“Leadership is vital to success”

All managers must be on board in order to create a gender equal organization. Therefore, FBA offers gender mainstreaming training and individual coaching for leaders in peace operations. The EU Police and Rule of Law Mission for the Palestinian Territory is one of the organizations receiving support from FBA.

Twenty years have passed since the UN Security Council adopted its first resolution on women, peace and security. Since then, nine additional resolutions have been adopted, clearly defining that all efforts for peace and security must have a gender equality perspective.

To further the implementation of the resolutions, FBA offers training for managers in international peace operations on how to institutionalize gender mainstreaming in order to identify and address gender inequalities in everyday work. In EUPOL COPPS, an EU mission tasked with assisting the Palestinian Authority in building functioning police and justice institutions, managers have first received basic training, and then been provided with individual coaching sessions once a month.

– I did not know much about the concept of gender mainstreaming before the training. It opened my eyes to the area, says Bo Bleeg, project cell coordinator in EUPOL COPPS and deputy head of the Projects and Reporting Unit.

– Now I better understand that a gender perspective is needed already when planning a project. You need to look at how it will include and affect women and men. You have to ask the right questions to be able to establish a solid baseline in order to design good projects and interventions. I also focus more on gathering gender-specific statistics now, to see how our activities include and affect men and women. At the same time, the EU Member States have started to ask its missions for more gender-specific reporting.

According to Clemens Mueller, deputy head of the Rule of Law Section in EUPOL COPPS, the mission has a strong framework for gender mainstreaming. The senior management is deeply engaged and have adopted a gender equality strategy, and a network of so called gender focal points has been established. Their role is to support the implementation of the strategy in all the different parts of the mission.

– As a line manager, I bridge the gap between the senior leadership and the operational part of the mission. In my opinion, my role is to motivate my team to work with a gender perspective. Leadership is vital to success, Clemens says.

He adds that the individual coaching he receives each month boosts his confidence while taking on this role. The training and coaching provided by FBA complements the mission’s own efforts for gender mainstreaming.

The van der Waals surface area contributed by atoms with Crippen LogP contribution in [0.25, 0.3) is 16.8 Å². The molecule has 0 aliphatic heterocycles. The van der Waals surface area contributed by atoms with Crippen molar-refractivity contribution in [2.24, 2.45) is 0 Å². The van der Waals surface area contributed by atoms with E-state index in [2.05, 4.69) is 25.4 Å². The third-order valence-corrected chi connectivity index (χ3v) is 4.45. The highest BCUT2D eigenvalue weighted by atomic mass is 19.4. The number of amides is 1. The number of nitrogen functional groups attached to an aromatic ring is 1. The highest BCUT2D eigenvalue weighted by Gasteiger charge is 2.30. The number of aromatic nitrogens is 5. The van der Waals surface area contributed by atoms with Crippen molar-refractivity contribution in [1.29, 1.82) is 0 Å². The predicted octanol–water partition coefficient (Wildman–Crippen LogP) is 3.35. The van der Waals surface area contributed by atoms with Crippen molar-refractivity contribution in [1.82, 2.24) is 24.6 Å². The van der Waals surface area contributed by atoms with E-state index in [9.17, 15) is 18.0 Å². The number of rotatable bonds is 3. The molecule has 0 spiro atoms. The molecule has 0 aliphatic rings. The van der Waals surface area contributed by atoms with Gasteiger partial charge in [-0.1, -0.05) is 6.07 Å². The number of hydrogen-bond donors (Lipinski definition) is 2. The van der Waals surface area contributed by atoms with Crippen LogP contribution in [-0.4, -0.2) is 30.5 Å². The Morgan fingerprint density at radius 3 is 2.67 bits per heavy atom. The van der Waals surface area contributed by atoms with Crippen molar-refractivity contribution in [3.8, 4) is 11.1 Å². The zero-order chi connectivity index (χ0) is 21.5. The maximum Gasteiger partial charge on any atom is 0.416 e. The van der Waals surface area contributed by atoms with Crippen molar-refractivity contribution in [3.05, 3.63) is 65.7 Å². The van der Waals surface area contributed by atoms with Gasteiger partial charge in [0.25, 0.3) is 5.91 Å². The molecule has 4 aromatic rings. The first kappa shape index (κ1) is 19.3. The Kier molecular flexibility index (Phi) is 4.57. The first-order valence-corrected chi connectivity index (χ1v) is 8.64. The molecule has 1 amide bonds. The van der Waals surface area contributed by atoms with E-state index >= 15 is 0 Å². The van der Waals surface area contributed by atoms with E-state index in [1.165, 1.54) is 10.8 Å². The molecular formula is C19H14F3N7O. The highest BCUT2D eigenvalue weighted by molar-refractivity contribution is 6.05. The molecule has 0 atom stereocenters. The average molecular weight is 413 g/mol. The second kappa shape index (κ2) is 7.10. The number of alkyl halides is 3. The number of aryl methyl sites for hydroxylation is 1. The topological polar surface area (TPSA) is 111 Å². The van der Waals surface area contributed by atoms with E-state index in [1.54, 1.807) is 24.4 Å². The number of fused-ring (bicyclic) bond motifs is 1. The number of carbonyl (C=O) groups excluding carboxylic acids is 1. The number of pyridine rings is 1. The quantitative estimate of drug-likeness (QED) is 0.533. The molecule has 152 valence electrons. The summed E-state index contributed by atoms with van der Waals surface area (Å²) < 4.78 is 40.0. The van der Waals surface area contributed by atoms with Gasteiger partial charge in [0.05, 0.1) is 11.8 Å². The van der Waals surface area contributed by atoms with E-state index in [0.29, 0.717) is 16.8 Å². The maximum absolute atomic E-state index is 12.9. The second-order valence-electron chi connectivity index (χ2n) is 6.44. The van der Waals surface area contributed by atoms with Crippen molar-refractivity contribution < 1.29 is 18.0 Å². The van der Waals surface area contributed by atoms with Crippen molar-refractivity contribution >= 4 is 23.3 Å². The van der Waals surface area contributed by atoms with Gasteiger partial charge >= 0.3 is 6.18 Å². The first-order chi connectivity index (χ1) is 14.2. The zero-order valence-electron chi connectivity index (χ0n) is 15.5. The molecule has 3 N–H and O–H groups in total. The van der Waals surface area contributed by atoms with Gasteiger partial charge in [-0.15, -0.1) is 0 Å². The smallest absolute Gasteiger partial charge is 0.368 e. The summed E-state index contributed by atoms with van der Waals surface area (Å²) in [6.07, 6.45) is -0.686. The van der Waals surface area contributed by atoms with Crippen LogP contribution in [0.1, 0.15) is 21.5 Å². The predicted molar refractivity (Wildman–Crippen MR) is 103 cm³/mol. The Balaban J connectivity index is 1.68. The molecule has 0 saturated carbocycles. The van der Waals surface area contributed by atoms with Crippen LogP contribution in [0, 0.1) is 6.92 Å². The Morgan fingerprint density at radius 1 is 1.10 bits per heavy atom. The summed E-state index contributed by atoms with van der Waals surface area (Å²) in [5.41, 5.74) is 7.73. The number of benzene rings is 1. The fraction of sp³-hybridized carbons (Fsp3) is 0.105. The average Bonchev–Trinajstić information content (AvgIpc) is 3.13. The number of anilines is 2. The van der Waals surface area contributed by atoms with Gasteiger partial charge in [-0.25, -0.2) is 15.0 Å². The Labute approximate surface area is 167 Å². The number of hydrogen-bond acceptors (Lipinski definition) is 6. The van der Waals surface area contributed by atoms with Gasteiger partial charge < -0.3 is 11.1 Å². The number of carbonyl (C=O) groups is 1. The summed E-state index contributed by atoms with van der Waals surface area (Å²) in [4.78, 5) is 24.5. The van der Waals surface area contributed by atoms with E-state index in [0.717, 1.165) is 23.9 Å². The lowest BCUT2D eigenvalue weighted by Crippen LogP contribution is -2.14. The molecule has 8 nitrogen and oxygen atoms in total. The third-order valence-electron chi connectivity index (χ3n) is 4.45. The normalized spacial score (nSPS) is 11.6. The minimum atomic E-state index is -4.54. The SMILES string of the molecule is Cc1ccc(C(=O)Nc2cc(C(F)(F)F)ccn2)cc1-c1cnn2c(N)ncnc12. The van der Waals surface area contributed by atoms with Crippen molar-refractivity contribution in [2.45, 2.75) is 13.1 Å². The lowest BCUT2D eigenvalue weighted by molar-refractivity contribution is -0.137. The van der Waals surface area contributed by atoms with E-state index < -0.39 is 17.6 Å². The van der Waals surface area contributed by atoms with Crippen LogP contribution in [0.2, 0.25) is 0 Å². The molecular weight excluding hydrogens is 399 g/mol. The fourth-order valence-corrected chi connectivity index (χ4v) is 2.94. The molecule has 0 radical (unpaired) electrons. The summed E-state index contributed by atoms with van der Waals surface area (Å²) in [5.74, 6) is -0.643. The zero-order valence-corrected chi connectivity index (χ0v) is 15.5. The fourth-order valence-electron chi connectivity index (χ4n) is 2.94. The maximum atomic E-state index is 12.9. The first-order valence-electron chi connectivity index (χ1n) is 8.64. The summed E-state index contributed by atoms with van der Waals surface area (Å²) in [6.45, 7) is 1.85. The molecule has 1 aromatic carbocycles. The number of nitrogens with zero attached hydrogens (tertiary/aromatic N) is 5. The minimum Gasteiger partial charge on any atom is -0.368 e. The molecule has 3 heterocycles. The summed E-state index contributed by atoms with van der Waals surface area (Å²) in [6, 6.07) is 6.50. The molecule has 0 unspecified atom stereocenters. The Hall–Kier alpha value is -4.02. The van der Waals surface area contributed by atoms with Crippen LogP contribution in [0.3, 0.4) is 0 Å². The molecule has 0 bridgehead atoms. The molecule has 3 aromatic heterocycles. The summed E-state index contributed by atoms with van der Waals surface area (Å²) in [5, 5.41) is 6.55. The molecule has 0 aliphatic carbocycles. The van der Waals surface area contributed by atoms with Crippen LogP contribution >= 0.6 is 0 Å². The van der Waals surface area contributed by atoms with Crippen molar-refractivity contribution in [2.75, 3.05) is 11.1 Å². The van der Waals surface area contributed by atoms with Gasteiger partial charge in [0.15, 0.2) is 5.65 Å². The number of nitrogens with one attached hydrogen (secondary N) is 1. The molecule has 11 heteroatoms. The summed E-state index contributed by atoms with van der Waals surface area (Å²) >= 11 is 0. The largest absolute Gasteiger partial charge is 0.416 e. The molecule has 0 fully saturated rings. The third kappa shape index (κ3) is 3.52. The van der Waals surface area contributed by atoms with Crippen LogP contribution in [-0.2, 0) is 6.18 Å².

– I have received many trainings throughout my career, and you easily forget what you learn during a one-day workshop. The coaching is long-term. Now that I have a mentor, who is ready to step in and discuss questions that have arisen in my daily work, it is much easier to put theory from the basic training into practice, Clemens says.

Bostjan Smolej, acting head of the Police Advisory Section that supports the civilian Palestinian police authority, explains that he is often involved in hands-on, operational issues, and that the training has inspired him in this work.

– For example, we have supported the Palestinian Police in setting up a hotline for reporting gender-based violence and domestic violence, and we are particularly supporting them in their efforts to raise awareness of people in order to call and report incidents. We also advice the Palestinian police on how to treat women and men equally. Women and girls have a right to be treated as well as men and boys, Bostjan says.

But you have to allow yourself to take one small step at a time, Bo Bleeg underlines.

– I think it applies to all cross-cutting perspectives that must be taken into consideration in all our activities. For example, the gender equality perspective, or the human rights, environmental and anti-corruption perspective.

– Although gender equality is sometimes a sensitive issue in Palestine, like in many other places. Traditions defining the roles of men and women are sometimes challenged by international legal norms and treaties that Palestine has ratified and is obliged to follow. Working with these questions is very complex, Clemens Mueller says.

– I have a police perspective and for me, the approach is pretty straightforward. The police service must see to the needs of both men and women. It is key for effective policing, Bostjan Smolej concludes.

Photo 1: EUPOL COPPS staff meeting with Palestinian women.

Photo 2: Clemens Mueller (left) at a work meeting.

Photo 3: Bo Bleeg (left) and Bostjan Smolej (right).

Please note that the photos were taken before emergency measures related to the Covid-19 pandemic were implemented, such as face covering and social distancing requirements.

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